Cold weather food for those long nights of winter, Classic Beef Stew & Dumplings is…
A little something interesting for Valentine’s Day with our Up Your Skirt Dessert; a reconstructed creme brulee, strawberry carpaccio, a dash of chocolate and a pair of edible gams. What? You were expecting cupcakes?!
From time to time I let the chef in my life loose in the kitchen. When I want to stretch and try something new, I look at a recipe I’ve never approached before, something I’ve only enjoyed in restaurants or bakeries. It forces my brain to adapt, overcome challenges that my arise and find solutions. Sometimes it’s a booming success, other times it goes straight into the compost.
After 20 plus years in the kitchen, Chef B’s version of stretching is a little different from mine. “Let’s do something FUN!” he says, and so we strategize, borrow ideas and plan and I watch in awe as he experiments.
It was fun… and sometimes frustrating… but the result is rather fabulous.
This sweet ending was inspired by a page in “Grand Finales, The Art of The Plated Dessert” that features this stunning photo, that inspired Chef B and we thought it might be fun to show you something a little more entertaining. In the original version shown in this photos, the final height was almost a foot tall. We downsized to create an intimate, feminine design that’s fun and sassy.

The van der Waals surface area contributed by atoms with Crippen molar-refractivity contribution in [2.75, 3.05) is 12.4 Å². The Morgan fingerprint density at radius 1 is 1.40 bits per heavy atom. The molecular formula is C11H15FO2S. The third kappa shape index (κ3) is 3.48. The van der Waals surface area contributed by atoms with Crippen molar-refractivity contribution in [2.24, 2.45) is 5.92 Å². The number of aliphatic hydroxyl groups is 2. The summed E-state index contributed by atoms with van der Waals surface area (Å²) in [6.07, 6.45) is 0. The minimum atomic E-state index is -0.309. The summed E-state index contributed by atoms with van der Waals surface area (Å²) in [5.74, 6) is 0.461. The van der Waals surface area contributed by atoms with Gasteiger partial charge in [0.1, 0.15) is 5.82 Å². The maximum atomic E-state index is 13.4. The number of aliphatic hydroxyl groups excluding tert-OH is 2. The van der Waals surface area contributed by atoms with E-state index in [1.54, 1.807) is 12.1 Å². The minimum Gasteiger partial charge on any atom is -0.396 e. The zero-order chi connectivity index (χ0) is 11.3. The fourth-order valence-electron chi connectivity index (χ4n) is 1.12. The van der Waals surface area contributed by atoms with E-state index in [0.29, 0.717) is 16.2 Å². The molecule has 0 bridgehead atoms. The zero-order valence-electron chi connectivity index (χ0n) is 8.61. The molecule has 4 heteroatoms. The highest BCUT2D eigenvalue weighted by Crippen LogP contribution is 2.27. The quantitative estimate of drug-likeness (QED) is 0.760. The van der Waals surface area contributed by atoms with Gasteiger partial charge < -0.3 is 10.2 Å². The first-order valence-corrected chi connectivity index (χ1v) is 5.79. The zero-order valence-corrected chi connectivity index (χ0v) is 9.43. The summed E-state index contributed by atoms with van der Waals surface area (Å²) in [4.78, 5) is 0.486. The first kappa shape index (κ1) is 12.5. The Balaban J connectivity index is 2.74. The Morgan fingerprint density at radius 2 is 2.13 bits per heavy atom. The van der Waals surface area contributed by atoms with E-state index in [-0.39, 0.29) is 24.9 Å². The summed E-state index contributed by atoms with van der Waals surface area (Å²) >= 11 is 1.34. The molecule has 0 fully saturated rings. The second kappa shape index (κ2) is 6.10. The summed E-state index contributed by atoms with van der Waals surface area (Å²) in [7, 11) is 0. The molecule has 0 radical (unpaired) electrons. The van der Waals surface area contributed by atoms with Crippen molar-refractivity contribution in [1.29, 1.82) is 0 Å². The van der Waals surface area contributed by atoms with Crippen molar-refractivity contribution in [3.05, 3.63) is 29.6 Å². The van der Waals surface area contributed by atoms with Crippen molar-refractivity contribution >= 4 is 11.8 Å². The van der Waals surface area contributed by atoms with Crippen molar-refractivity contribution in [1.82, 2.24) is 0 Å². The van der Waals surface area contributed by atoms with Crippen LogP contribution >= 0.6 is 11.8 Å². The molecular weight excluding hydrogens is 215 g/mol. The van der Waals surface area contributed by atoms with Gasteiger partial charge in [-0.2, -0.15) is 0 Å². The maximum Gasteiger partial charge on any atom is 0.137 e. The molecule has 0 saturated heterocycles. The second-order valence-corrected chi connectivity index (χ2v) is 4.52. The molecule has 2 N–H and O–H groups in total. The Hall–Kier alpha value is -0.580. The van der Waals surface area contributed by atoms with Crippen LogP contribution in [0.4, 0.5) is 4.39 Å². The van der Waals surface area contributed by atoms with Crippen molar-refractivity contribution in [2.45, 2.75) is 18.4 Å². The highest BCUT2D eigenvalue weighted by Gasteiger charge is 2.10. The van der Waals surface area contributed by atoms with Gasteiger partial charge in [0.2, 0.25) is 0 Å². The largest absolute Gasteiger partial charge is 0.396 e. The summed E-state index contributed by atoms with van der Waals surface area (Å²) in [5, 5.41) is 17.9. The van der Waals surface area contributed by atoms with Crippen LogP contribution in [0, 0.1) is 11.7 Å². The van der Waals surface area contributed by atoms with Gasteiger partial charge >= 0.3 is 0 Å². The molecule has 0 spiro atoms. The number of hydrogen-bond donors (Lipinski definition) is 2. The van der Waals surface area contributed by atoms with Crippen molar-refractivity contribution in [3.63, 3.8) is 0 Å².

Love is in the air and up your skirt.
Chef B’s Up Your Skirt Dessert is not nearly as complicated as it looks. The creamy dome you see on the bottom is a simple creme brulee, cooked and cooled but rather than covering it with caramel, Chef Benoit took that beautiful, soft custard and combined it with gelatin for a firm texture we could build on, re-molded and chilled.
The creme brulee recipe, which we featured earlier this week, it’s perfect just as it is; no need to go all fancy-shamcy, but if you want to try something completly different, follow along step by step.
Re-Molded Creme Brulee Recipe
1 envelope gelatin
1/4 cup milk
1/4 cup water
2 ramekins creme brulee
Combine gelatin, milk and water in a sauce pan over medium-high heat and bring to a boil, whisking occasionally. Remove from heat, allow to cool for about 3 minutes, add creme brulee custard and blend until smooth. Immediately re-mold and refrigerate for at least 2 hours.
We used silicone molds so it was easy to unmold the final product.
The shirt is a simple caramel basket. Caramel = melted sugar. As it browns it turns amber and gets thick and gooey. He then applied a little oil to the back of a stainless steel ladle (because it was about the right size we were looking for) and thinly drizzled the caramel to create this sexy little basket.
You could use this in a number of applications; under berries or to hold a mousse or meringue or, cast the caramel in flat sheet on a piece of parchment, break or cut it into interesting shapes and accent a gorgeous cake, a poached pear. This is something to have a lot of fun with and use on it’s own.
A couple of parameters to keep in mind, being made of sugar, it melts when it comes in contact with liquid, so if you’re using hardened caramel in an application with any humidity (I.e: berries) plate and serve fast before it starts to wilt. It’s also HOT to work with so use caution hot caramel will burn your skin. (Not a project to do with young children.)